A friend of mine asked on facebook today, "What's the worst pain you've ever felt?" I knew my answer in half a second. It was the time I broke the bone tip of my index finger. I know you can't go on until you hear more, so here's a story sure to make you wear hot pads on both your hands for the rest of your days.
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I would rather have three babies without an epidural.
I would rather pass a kidney stone.
I would rather have four wisdom teeth extracted at the same time, and then go home to a house that has no ice in it for compresses.
Throw in taking too big of a palate-scorching slurp from a too-hot Starbucks vanilla latte, too.
I’d rather do all of these things than have an out of nowhere gust of wind slam a solid wood door on the tip of my left hand index finger as I leaned outside to give my kids Popsicles.
I can say this with absolute no doubt, because on the morning of July 4, 2008, as I left my hand behind me on our back door, hanging on to the frame, a fluke of a 50 mph blast of wind came around the corner and slammed the back door closed.
With my hand still in the frame.
Have you ever been brought to your knees in pain? Have you ever felt so much pain that you can’t cry out for help? Have you ever received such a blow to your physical being that you are stunned to silence, unable to breathe, talk, or move? …and then.
You just bend at the waist and fall to your knees, and vomit, while your children and husband continue on around you with the blue sky and summer sun twinkling overhead, giggling as they run through the sprinkler. Your husband even looks over and smiles as he sways in his hammock.
I’m 20 feet away from them, losing my mind. I desperately try to communicate telepathically with my husband, but I can't find words to describe something beyond description. My husband finally feels me and gets up to find out why I’m sitting in the back door way and not outside enjoying the day we have planned together with our family. He comes to the back door and sees me hunched over. I am breathing in, ragged, and pulling myself over to the sink to run cold water over my flattened white finger. I am doing this because my grandmother’s answer to every injury growing up was, “Run cold water over it!” I’m not even able to cry at this point, I’m staring at my fingertip that is white as this page BUT with a nail that is darker than any Goth nail polish that Walgreen’s offers.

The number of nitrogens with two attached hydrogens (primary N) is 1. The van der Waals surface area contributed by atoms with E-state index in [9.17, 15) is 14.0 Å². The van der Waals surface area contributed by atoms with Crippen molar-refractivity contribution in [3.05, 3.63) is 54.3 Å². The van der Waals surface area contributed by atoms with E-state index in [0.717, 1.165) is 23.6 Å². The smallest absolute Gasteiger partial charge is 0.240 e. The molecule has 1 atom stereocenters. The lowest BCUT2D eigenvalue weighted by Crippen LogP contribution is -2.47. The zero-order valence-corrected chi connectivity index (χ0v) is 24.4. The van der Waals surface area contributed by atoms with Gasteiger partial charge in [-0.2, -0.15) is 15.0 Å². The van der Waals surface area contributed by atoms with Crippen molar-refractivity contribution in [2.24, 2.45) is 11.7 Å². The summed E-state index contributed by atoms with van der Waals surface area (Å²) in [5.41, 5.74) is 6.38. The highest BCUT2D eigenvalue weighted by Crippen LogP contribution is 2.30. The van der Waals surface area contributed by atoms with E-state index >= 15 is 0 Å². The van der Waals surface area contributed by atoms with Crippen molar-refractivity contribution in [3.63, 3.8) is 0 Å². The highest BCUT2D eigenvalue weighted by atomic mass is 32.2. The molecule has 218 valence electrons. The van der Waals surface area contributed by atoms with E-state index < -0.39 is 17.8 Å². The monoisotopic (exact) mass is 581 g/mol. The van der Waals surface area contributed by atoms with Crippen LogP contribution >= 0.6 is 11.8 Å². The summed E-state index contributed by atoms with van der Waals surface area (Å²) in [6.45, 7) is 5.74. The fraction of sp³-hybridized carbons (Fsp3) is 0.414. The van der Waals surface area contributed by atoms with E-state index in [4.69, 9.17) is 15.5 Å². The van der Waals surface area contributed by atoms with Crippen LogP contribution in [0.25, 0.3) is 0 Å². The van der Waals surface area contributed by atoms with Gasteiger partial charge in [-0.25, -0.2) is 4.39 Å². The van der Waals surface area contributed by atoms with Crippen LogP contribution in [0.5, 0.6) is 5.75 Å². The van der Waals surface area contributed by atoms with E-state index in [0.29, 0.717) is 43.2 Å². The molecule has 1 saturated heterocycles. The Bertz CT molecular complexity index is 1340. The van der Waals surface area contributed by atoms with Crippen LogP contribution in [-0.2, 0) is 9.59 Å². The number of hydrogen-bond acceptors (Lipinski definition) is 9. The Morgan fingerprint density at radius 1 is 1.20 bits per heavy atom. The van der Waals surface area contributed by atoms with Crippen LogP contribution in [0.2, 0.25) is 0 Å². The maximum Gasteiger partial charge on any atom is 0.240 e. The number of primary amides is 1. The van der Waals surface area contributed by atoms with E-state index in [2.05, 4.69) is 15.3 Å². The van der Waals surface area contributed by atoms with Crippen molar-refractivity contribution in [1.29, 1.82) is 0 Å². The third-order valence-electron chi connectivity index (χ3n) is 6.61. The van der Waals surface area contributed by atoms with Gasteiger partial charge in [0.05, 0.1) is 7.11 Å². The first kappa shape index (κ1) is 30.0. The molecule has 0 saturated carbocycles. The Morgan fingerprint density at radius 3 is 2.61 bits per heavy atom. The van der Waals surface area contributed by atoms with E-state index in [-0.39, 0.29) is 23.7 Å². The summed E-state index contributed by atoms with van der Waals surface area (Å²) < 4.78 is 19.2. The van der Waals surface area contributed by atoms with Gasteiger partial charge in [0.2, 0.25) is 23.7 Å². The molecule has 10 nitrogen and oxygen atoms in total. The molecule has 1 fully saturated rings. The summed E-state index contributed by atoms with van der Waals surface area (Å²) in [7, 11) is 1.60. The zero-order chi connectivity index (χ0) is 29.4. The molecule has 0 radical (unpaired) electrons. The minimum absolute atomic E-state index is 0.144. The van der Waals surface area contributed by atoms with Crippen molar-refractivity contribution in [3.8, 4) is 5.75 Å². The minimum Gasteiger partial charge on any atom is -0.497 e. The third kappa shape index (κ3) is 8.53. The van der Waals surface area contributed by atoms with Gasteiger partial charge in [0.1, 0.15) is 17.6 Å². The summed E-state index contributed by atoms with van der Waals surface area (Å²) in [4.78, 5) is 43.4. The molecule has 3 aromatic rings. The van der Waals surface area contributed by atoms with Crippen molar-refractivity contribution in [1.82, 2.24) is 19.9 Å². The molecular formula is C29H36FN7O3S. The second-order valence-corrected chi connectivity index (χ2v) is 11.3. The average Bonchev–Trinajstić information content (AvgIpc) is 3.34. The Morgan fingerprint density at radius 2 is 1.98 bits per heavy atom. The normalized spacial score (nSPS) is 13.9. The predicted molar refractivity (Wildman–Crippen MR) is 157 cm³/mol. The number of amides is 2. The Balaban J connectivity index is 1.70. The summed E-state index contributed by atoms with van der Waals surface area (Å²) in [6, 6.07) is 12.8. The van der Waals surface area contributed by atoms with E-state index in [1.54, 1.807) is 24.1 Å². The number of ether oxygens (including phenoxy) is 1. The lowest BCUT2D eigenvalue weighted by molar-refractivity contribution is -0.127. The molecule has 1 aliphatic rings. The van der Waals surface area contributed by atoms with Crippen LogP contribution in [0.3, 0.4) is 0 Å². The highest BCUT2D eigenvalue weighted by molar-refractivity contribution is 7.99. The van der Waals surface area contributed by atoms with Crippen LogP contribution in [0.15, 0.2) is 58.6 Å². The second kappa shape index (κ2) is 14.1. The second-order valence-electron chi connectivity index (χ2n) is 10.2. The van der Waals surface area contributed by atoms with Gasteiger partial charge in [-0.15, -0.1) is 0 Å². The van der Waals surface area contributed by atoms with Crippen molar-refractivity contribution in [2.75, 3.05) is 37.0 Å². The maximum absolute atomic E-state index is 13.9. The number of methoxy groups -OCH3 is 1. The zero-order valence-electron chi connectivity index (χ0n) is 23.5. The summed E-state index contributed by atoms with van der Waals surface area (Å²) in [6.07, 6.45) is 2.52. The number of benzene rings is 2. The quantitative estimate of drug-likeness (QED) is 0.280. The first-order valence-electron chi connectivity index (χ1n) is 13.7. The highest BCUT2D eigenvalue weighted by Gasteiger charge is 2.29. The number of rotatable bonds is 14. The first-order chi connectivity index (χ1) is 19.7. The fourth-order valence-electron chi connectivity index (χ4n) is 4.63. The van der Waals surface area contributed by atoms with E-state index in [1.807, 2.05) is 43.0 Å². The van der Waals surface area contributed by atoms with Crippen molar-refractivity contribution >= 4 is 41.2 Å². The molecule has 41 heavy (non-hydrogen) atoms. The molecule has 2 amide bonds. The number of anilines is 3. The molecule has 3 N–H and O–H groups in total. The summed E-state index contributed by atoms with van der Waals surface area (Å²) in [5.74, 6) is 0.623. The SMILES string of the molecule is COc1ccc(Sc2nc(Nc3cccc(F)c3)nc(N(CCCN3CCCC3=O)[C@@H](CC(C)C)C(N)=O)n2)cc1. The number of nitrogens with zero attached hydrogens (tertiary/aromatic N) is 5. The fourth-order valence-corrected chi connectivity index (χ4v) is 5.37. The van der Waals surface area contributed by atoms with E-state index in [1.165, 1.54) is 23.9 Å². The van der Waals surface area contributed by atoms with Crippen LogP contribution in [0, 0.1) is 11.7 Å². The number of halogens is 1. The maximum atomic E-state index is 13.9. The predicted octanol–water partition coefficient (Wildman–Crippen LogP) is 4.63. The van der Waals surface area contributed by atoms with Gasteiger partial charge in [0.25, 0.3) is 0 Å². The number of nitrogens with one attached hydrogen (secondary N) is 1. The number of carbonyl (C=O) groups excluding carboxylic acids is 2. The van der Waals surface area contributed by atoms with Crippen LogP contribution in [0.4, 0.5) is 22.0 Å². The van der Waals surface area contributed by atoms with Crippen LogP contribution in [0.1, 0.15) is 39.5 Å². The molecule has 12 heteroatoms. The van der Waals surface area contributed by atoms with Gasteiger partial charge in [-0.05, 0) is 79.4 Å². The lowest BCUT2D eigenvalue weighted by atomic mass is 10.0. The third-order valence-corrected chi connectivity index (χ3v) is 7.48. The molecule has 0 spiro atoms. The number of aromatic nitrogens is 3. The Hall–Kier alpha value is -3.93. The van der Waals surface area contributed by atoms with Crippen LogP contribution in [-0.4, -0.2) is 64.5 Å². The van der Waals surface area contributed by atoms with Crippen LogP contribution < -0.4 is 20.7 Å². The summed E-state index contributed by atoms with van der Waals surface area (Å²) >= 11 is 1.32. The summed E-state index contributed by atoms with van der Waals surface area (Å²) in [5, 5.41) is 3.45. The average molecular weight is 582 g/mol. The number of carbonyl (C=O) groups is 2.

“What’s up, honey? Why aren’t you outside?," my husband asks.
I stare at him. I feel like I'm vibrating. He stares at the vomit on my shirt.
“Are you all right?,” he asks, sounding scared.
“No. No." I'm talking like I'm in a trance. "Something really bad happened. And it hurts so bad I feel sick. The wind slammed the door on my finger and it hurts worse than having a baby and I feel sick.” I answer him with more vomit.
“What do you want me to do?? Let me call my mom. She’s a nurse,” he says, offering to call his mother ten states away.
My mind can't cope with this hell world of hot fiery pain, and I can only think in images. I see itty bitty broken fingertip pieces. "NO!,” I shout back to him. “NO! I need help now, not a phone call. I need to go in. You stay with the kids, I’ll drive.”
And because he’s as stunned at the surreal scene before him as I am, he agrees. So, crazy with pain and vomit encrusted, I drive myself to the walk-in clinic four blocks away. Human beings really are amazing creatures. As I’m driving, I’m thinking of how maybe that story I heard about a woman who lifts the car up off her baby is true.
I park in the emergency only zone of the walk-in clinic pushing through the doors and cradling my hand like it's a left over prop from a Twilight Zone episode. “My hand, my hand,” I spit out to the people in line in front of me. They look at my finger, gasp, and part for me as if I were Moses and they the Red Sea. When I get to the front of the line and offer up my finger to the check-in receptionist, she looks at my hand and says, “I’ll get you in right away.”
She does as she promises, and I’m whisked to X-ray. Before the films are read, the Doctor says, “I can tell you right now, just from the amount of blood that’s pooling at your fingertip, it’s broken.” I don't have to look down at my finger, I feel the throbbing of too much of something collecting where this isn't enough room for it. Things are moving fast, 20 minutes ago, my finger was pale and flat, and now, it's bulging and crimson.
I don't feel like throwing up on my shirt again, so I say, "I need a barf bag."
The X-rays are read, and yes, I have broken off the finger tip of my left index finger. The little bone is floating inside. There is nothing to do but take calcium supplements and keep a splint on it.
Oh, no, wait, there is something else that you can do; you can come back in five days so they can DRILL A HOLE IN YOUR NAIL BED and release the pooled blood to alleviate the throbbing congestion.
Can I tell you about that? About getting a pulsating blood congested fingertip nail bed drilled? I’d rather have three babies without epidurals, pass a kidney stone, have four wisdom teeth extracted at the same time...
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